JpGU-AGU Joint Meeting 2017

Presentation information

[EE] Poster

A (Atmospheric and Hydrospheric Sciences) » A-GE Geological & Soil Environment

[A-GE39] [EE] Subsurface Mass Transport and Environmental Assessment

Tue. May 23, 2017 3:30 PM - 5:00 PM Poster Hall (International Exhibition Hall HALL7)

convener:Shoichiro Hamamoto(Department of Biological and Environmental Engineering, The University of Tokyo), Yuki Kojima(Gifu University), Hirotaka Saito(Department of Ecoregion Science, Tokyo University of Agriculture and Technology), Yasushi Mori(Graduate School of Environmental and Life Science, Okayama University)

[AGE39-P17] Estimate the influence of three different forests litter decomposition on soil CO2 efflux in central Taiwan

*Sophie Milena Mariette Lucie Laplace1, Po Hsuan Lin2 (1.The Experimental Forest of National Taiwan Univ., 2.National Taiwan Univ.)

Keywords:Soil respiration, Litter decomposition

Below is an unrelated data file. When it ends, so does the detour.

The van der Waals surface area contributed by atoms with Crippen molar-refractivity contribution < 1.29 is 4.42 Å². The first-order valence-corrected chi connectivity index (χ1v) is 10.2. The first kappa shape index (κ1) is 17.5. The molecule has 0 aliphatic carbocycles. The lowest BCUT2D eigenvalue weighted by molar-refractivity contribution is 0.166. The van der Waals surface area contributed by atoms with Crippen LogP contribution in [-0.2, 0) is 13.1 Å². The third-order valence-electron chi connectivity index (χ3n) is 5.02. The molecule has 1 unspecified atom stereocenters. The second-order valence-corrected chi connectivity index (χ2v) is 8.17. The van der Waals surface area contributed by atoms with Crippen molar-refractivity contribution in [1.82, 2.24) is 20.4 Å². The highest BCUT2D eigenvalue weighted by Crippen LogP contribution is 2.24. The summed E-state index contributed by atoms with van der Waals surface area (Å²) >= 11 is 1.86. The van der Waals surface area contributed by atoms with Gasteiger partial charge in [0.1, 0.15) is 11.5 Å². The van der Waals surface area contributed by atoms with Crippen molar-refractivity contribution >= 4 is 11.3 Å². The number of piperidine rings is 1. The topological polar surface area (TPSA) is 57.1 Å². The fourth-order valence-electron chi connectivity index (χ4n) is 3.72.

Soil respiration is one of the most important source of natural carbon emission, and therefore influence the atmospheric amount of carbon. As the soils of different vegetation cover emit different amounts of carbon, this research set three different adjacent measurement plots including a mixed broadleaved trees stand, a Japanese cedar stand and a Bamboos stand, located in FengHuang mountain, Xitou, central Taiwan.The main aim of this study was to determine the link between the litter decomposition of different vegetation types and their soil respiration. We used EGM-4 (Environmental Gas Monitor, PP systems) to observe soil respiration using three different treatments: (1) including litter and living roots, (2) without litter, and (3) without litter nor living roots. Besides, we placed 60 litter bags on the ground of each different vegetation plots to observe and compare the decomposition rate of their leaves. The results showed that the soil respiration rate of the mixed broadleaved stand was superior to the other stands. The relationship between soil temperature and the soil respiration of different treatments showed a significantly strong correlation for the broadleaved and bamboo stands (r2 = 0.42~0.72), and the Q10values of different treatments were in the same range (1.65~2.45). The litter decomposition rate was slower for the cedar stand, probably due to the higher acidity of that stand soil, influencing the micro-organisms activity. This study has already been hold for one year and will last at least three years, in order to better understand the carbon cycles of those three kinds of vegetation.